After you eat roundworm (trichinella) larvae, they grow into adult worms in your small intestine. The adults then produce larvae that move through the bloodstream to muscle tissues, shown here.
Signs and symptoms of trichinosis infection and how severe the infection is can vary. This depends on the number of larvae eaten in the infected meat.
Possibly no signs or symptoms
Mild cases of trichinosis — those with only a small number of parasites in your body — may cause no signs or symptoms. Symptoms can develop with moderate or heavy infestation ⸺ a large number of parasites in your body. These symptoms sometimes get worse as the roundworm (trichinella) larvae travel through your body.
Initial signs and symptoms
You swallow roundworm (trichinella) larvae in tiny sacks (cysts) containing the parasite. Your digestive juices dissolve the cysts, releasing the larvae into your body. The larvae then enter the wall of your small intestine, where they grow into adult worms and mate. Digestive symptoms can begin 1 to 2 days after infection. At this stage, you may experience:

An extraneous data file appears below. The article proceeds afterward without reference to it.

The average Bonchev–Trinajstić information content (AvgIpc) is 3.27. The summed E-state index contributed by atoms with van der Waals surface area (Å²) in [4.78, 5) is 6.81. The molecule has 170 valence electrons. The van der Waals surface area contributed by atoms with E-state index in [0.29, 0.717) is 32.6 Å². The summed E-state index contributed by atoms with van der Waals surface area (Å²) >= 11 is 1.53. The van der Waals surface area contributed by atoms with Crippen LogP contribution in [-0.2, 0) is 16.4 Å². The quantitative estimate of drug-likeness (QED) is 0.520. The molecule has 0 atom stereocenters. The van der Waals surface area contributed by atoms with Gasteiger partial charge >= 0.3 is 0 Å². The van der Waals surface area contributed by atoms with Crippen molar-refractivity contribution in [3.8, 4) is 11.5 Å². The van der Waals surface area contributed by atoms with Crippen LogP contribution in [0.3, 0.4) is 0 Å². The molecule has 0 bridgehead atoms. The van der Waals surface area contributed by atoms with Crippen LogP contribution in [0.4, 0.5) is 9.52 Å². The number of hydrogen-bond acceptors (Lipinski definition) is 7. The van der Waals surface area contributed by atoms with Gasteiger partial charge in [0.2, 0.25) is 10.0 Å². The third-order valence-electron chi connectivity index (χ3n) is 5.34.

Later signs and symptoms
About a week after infection, the adult female worms produce larvae. The larvae go through the wall of your intestine and enter your bloodstream, They travel around the body and bury themselves in muscle tissue. Here, each larva coils up and forms a cyst around itself. The larvae can live for months to years inside the muscle tissue.
Symptoms caused by muscle tissue invasion usually start 2 to 8 weeks after infection and include:
- High Fever and Chills
- Muscle pain and tenderness
- Aching joints
- Swelling of the eyelids or face
- Sensitivity to light
- Pink eye (conjunctivitis)
- Itchy, irritated skin
With a large number of parasites, muscle pain and Weakness can be severe. This can limit moving, breathing and speaking.
Symptoms last for several months. But symptoms generally lessen when the larvae form cysts. Even after the infection is gone, Fatigue, mild pain, Weakness and Diarrhea may last for months or years.